• Using nudge-learning and gamified learning to meet learner expectations and make learning effective
      • Converting existing webinar and instructor-led training (ILT) content into self-paced eLearning courses
      • Converting ILT to virtual ILT
      • Modernizing systems such as LMS and platforms to the latest cloud-based LMS or learning experience platform (LXP)
      • Investing in training the extended sales force, or partner training to grow the business globally

Designing the Future of Learning

Harbinger: Your Thought Partner

If you need a thought partner to evaluate and answer the above-mentioned questions L&D leaders may have, Harbinger’s learning design and technology consultants are your best bet. Our experts come with over three decades of HR and eLearning product engineering and content services experience and have served 250+ global clients.

Success Story

Here’s an interesting case study I would like to share.

Company Profile

Founded in 1890, our manufacturing client is one of the world’s leading suppliers of machinery and services to packaging and label manufacturers in the folding carton, corrugated board, and flexible material industries. They have presence in 50+ countries with 5,000+ employees.

Business Problem

Our client needed a solution to cater to specific L&D needs of a large global workforce in real-time.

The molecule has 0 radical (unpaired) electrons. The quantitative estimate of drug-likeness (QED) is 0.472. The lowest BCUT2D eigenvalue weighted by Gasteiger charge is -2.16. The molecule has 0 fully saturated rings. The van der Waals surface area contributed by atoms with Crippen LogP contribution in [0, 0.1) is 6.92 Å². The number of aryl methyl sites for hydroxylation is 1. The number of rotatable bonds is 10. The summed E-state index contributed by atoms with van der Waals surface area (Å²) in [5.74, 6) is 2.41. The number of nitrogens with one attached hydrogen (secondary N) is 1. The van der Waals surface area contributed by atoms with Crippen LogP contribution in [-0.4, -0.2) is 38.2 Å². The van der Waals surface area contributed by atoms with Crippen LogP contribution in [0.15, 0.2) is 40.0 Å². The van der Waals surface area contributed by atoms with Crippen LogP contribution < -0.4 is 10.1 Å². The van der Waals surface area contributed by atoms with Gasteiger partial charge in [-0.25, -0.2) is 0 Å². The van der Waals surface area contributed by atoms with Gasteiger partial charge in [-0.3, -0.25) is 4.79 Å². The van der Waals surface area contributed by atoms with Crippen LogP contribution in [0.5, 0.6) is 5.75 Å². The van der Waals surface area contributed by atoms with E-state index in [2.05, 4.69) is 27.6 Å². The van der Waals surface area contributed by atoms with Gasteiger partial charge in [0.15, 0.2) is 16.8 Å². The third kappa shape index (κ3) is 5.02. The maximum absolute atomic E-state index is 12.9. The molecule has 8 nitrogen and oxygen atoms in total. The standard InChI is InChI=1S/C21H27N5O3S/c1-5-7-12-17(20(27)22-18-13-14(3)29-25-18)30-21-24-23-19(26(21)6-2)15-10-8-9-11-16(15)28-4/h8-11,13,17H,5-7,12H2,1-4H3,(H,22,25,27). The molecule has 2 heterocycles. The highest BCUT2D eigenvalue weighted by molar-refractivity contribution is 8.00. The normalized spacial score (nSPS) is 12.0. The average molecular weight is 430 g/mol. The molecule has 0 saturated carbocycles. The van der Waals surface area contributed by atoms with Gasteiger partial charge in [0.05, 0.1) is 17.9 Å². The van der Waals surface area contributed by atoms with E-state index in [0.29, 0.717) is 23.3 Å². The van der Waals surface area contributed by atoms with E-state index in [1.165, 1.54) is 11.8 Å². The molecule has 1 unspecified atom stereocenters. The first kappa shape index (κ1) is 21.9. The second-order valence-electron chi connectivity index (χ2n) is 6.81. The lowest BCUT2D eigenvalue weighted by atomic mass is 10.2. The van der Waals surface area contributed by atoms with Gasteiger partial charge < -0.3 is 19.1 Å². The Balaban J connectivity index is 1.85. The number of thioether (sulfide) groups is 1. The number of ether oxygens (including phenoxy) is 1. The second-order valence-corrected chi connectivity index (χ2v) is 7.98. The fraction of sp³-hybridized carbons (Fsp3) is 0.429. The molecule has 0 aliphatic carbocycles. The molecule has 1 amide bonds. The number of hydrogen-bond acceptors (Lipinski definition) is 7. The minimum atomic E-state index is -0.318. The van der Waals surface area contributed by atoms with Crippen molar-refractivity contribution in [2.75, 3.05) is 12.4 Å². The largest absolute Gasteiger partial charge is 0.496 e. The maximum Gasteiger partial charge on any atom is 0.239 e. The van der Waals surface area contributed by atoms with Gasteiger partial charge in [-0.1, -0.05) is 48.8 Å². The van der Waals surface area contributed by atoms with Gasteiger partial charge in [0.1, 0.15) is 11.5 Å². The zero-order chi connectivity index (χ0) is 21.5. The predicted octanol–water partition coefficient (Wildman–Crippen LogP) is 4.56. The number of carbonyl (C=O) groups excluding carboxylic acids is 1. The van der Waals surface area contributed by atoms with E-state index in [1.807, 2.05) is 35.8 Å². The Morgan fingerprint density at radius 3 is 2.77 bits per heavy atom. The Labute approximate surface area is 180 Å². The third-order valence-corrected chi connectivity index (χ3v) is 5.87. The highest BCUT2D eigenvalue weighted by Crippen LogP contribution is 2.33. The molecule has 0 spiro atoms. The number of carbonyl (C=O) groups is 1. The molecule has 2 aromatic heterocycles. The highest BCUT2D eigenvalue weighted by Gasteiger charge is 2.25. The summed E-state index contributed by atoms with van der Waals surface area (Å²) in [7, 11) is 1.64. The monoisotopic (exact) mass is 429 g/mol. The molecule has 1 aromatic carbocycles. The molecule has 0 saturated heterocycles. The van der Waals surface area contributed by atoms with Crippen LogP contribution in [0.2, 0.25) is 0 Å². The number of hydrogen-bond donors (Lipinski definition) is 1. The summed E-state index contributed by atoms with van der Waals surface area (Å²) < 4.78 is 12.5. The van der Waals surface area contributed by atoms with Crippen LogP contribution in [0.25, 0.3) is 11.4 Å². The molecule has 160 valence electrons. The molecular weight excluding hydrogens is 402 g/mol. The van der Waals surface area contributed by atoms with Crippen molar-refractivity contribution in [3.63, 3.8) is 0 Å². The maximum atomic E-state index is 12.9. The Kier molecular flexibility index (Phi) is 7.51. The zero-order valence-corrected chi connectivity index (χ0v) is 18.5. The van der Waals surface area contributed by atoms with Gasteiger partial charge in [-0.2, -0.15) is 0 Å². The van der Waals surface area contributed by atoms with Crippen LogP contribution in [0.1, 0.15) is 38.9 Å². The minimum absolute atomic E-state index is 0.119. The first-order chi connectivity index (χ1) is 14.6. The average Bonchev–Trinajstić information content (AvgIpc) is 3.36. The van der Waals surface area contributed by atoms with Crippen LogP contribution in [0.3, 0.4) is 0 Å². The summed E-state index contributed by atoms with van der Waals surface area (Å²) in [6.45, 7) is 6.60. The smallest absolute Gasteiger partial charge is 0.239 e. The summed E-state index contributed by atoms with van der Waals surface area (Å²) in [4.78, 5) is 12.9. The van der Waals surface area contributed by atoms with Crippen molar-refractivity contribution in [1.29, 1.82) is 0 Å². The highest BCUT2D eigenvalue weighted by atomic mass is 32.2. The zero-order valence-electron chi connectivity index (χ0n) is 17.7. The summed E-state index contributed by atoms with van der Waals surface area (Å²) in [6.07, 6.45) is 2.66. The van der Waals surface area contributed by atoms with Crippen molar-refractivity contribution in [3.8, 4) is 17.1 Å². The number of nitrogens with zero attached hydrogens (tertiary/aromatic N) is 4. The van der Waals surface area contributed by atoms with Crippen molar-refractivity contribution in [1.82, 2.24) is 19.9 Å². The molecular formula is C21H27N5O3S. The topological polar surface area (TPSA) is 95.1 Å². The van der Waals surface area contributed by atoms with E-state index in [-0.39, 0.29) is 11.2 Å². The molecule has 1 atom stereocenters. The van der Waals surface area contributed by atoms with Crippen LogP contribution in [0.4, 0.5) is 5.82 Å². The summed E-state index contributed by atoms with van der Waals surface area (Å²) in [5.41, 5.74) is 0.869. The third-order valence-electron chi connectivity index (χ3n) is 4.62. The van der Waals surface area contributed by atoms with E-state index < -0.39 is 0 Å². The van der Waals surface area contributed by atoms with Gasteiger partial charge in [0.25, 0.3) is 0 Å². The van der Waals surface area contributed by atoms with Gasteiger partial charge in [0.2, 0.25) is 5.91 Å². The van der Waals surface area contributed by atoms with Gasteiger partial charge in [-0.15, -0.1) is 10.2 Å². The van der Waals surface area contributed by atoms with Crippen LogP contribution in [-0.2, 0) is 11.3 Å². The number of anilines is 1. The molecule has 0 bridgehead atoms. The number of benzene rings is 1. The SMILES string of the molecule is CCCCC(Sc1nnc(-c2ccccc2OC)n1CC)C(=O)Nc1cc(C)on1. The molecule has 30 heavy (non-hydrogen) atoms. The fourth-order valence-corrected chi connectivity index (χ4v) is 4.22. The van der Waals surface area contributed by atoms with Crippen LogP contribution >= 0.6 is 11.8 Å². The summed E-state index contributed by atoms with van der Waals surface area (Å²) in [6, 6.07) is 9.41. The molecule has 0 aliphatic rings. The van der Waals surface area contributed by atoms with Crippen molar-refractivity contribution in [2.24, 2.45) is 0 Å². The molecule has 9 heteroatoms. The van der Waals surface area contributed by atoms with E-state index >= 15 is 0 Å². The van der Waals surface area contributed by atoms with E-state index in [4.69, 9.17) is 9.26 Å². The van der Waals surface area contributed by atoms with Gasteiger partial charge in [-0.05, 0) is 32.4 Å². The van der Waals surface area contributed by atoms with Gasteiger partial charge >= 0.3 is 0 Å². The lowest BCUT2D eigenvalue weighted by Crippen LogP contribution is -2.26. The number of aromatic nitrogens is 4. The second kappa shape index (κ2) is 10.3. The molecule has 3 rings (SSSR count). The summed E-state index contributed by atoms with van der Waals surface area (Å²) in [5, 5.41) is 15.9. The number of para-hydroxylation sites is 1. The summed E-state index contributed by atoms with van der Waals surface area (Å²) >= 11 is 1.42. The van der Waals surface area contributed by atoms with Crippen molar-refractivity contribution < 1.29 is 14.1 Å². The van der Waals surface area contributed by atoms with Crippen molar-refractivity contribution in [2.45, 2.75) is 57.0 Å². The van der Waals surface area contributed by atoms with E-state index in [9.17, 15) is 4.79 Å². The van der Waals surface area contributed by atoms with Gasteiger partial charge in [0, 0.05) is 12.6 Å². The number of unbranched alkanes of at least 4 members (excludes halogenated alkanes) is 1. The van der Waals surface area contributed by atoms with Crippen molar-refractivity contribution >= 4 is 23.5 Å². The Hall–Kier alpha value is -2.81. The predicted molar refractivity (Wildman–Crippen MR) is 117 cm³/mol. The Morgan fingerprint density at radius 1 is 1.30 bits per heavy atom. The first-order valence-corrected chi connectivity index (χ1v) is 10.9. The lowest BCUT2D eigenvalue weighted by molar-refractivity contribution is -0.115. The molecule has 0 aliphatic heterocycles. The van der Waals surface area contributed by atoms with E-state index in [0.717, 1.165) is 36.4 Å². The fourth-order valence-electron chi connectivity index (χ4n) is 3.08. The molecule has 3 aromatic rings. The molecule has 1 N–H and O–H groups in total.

Business Value Delivered

Harbinger helped our client in implementing a best-of-breed eLearning solution. We performed a complete health check of existing system configuration and deployed a modern LMS which could be used across our client’s global offices. We also provided eLearning courses and support for local administrators per prescribed schedule, resulting in an uptick of customer service timelines and CSAT measures.

A Final Word

It’s time for HR and L&D departments of manufacturing companies to start thinking about designing the new learning to handle the aging workforce problem. While you design and bring this change in your organization, you need a partner who has done this successfully already and can guide you in suggesting the right solutions.

If you would like to know more about forward-looking and future-ready eLearning practices and tools, or how to develop effective learning solutions, feel free to reach out to us at info@harbingerlearning.com.